Friday, 9 March 2012

War on Drugs - part 3

This is an unedited email from Ali Jackson who gave me permission to print.

I thought it was a thoughtful post and again is on the side of legalising.

 I am amazed at how many people have taken the time out to write in length so it deserved to be shown. 

Here it is|

 Even in Afghanistan, a country occupied by the armies of Europe and the USA for a decade the production of opium has not been stopped. The countries of south and central America have been torn apart by violence and the billions of dollars spent by successive administrations in the USA has failed to stop the production of cocaine, marijuana etc. Why is this? It's for the simple reason that when there is a commodity worth hundreds of billions of dollars a year, if there is no legal framework to regulate its supply and distribution then the market is driven into the hands of people who have to use violence and destruction in order to protect and expand their business. They can hardly rely on the law to come to their aid if being intimidated by a rival for example and so an arms race and increasing levels of violence prevail.

The retail end of the market is even more seriously affected by the lack of a legal framework, from the barely existent quality control with substances being cut and the arrival of unknown compounds in the case of so called designer drugs, to the marketing of drugs to young people by retailers who want them as their customers, again totally unregulated.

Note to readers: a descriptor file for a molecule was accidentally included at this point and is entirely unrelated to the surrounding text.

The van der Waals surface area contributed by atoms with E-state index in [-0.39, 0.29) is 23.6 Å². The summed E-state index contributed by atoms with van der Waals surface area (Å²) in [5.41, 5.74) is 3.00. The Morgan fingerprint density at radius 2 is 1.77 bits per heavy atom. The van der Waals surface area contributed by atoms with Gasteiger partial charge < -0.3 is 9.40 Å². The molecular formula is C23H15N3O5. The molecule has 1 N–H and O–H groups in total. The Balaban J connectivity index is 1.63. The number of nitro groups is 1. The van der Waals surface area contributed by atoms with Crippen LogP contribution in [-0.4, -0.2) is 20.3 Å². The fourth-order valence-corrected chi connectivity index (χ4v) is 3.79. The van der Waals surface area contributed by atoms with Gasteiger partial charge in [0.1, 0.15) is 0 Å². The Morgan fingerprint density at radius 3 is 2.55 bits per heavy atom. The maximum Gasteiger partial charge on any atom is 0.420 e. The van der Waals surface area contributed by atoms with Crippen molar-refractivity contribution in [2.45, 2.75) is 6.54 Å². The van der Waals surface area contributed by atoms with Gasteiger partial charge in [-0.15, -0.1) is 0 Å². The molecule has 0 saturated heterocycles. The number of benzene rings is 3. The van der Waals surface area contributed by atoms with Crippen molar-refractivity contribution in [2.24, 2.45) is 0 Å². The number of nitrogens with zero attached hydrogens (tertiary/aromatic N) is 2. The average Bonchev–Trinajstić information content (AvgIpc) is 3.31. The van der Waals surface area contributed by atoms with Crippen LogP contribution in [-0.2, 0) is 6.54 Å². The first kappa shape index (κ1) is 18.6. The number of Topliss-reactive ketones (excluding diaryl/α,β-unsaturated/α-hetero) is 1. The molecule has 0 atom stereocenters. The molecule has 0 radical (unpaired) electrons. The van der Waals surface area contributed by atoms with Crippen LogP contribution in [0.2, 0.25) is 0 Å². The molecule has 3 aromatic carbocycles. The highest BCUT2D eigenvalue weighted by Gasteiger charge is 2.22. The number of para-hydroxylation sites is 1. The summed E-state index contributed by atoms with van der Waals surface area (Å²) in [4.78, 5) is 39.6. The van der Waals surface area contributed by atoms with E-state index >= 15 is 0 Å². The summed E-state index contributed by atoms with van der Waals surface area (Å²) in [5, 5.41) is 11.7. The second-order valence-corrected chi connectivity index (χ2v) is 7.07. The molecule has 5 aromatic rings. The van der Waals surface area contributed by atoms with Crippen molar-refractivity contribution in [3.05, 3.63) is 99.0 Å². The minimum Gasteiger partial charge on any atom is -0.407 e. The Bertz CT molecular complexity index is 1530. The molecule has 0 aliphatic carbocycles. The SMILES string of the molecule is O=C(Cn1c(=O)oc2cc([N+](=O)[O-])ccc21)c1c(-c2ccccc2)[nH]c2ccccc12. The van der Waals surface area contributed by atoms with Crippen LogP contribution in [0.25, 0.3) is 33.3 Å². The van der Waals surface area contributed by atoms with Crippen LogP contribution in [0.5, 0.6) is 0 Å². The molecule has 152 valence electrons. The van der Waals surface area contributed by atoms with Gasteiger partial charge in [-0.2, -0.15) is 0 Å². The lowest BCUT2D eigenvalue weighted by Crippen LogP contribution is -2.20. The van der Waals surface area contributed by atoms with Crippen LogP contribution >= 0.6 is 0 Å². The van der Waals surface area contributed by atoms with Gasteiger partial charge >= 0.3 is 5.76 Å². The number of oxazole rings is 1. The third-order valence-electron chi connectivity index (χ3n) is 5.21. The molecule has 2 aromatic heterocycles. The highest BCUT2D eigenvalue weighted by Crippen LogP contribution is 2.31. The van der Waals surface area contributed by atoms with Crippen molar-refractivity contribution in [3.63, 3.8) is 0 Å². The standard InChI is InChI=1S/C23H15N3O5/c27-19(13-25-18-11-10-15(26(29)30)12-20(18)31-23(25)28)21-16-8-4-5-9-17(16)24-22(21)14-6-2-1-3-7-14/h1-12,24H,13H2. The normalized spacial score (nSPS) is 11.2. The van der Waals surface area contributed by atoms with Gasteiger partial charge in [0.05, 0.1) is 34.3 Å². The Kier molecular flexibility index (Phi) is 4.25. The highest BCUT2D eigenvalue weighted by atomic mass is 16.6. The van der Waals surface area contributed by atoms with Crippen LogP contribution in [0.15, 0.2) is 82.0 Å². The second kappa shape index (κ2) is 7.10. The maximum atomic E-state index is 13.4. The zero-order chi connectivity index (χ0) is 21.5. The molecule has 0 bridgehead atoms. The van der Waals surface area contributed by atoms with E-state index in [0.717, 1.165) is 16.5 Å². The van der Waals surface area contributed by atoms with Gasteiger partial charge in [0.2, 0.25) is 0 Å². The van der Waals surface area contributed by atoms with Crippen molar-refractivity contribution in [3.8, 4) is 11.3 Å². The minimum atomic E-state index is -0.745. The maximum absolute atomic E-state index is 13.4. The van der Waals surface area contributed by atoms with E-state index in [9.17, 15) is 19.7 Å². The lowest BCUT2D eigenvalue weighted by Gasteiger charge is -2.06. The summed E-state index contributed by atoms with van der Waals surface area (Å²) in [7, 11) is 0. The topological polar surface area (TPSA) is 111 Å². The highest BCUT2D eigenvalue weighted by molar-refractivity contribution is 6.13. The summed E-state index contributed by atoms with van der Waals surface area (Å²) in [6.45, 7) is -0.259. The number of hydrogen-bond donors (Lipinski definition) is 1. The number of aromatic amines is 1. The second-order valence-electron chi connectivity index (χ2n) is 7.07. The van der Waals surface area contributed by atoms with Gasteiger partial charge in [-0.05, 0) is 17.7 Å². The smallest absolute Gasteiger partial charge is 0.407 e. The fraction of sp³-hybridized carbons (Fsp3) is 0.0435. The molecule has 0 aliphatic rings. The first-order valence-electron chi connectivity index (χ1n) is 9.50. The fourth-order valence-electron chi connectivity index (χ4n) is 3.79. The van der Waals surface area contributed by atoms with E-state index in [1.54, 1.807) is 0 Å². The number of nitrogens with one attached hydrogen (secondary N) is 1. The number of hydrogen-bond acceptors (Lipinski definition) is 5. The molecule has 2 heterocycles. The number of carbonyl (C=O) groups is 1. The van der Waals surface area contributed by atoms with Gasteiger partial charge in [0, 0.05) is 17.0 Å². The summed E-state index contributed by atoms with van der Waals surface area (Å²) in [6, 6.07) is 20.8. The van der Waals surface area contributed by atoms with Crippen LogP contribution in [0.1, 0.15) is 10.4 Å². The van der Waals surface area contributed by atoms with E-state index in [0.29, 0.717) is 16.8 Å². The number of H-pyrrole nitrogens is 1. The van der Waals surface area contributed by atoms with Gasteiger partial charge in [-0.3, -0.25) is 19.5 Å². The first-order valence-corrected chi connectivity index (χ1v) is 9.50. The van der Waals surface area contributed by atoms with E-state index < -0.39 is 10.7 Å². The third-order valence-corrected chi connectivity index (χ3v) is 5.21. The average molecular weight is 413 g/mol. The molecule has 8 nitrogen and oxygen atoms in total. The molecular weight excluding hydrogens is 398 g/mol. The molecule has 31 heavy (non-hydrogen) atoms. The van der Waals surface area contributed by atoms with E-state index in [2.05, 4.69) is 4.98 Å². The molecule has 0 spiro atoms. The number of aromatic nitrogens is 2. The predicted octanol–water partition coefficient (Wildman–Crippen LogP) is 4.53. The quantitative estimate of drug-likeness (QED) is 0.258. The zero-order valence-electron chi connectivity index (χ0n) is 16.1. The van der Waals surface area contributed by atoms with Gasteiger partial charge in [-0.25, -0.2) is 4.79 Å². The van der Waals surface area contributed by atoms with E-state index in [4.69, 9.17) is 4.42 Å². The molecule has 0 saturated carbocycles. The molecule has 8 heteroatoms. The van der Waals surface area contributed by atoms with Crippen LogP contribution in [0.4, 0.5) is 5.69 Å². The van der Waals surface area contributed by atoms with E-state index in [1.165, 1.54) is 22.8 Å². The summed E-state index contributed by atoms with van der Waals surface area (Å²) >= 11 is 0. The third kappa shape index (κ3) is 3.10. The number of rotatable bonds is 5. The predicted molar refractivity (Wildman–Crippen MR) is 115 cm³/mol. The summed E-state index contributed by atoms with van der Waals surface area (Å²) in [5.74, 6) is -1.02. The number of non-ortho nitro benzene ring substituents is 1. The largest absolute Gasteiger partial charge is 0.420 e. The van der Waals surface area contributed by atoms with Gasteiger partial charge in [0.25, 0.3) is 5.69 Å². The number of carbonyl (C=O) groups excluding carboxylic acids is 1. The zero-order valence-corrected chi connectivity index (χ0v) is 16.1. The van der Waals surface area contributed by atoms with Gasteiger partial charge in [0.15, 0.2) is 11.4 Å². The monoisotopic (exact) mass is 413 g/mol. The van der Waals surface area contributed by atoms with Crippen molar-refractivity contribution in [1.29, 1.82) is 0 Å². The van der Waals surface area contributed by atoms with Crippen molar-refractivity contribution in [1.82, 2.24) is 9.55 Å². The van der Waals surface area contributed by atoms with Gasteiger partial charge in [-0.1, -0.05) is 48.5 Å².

Think about the ban on advertising junk food during children's tv, an example of a market regulator (ofcom) stepping in to control an aspect of the retailers behaviour because of the perceived potential damage it may cause to public health. On a personal note i think its high time all visual alcohol advertising were banned, it's really not acceptable to advertise an addictive drug on footballers shirts. Try thinking about it this way. The current drug laws are a one size fits all approach, an approach that has been proven not to work in pretty much every aspect of life involving humans because we're all different.

What rounds your day off or gets you looking forward to the weekend will no doubt be different to mine and if you want to jump out of an aeroplane or have a flutter on the horses I won't judge, each to their own. You see, although many would have you believe otherwise the vast majority of people who use drugs use them in the same way as most use alcohol. For pleasure, back to work on Monday, no harm done. Sure, some succumb to the horrors of addiction, we've lost family members to heroin and we've lost family members to alcohol. Deaths that in my view could have been prevented had the resources been available to provide residential care for them along with the appropriate psychological services to deal with their underlying problems. But the money isn't there is it, because it's spent incarcerating people, it's spent on massive police operations and none of the billions of available tax revenue from production and sale is taken by the state. It's simply ploughed into arms, people smuggling and many other criminal enterprises that damage the fabric of our society.